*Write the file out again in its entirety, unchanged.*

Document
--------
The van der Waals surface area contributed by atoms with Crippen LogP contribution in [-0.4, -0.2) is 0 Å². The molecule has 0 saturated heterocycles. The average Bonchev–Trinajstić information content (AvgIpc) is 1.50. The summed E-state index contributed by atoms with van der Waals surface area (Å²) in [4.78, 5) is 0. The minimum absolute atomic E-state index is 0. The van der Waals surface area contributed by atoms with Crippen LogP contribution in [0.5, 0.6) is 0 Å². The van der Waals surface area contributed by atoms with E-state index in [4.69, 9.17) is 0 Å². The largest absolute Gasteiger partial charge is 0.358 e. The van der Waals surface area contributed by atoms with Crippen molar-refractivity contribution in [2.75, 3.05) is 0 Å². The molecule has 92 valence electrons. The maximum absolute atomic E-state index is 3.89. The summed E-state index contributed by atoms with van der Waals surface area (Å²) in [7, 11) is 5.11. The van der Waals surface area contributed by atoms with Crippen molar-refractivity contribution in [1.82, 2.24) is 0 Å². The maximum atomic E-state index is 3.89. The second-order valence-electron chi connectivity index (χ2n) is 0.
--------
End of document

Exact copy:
The van der Waals surface area contributed by atoms with Crippen LogP contribution in [-0.4, -0.2) is 0 Å². The molecule has 0 saturated heterocycles. The average Bonchev–Trinajstić information content (AvgIpc) is 1.50. The summed E-state index contributed by atoms with van der Waals surface area (Å²) in [4.78, 5) is 0. The minimum absolute atomic E-state index is 0. The van der Waals surface area contributed by atoms with Crippen LogP contribution in [0.5, 0.6) is 0 Å². The van der Waals surface area contributed by atoms with E-state index in [4.69, 9.17) is 0 Å². The largest absolute Gasteiger partial charge is 0.358 e. The van der Waals surface area contributed by atoms with Crippen molar-refractivity contribution in [2.75, 3.05) is 0 Å². The molecule has 92 valence electrons. The maximum absolute atomic E-state index is 3.89. The summed E-state index contributed by atoms with van der Waals surface area (Å²) in [7, 11) is 5.11. The van der Waals surface area contributed by atoms with Crippen molar-refractivity contribution in [1.82, 2.24) is 0 Å². The maximum atomic E-state index is 3.89. The second-order valence-electron chi connectivity index (χ2n) is 0.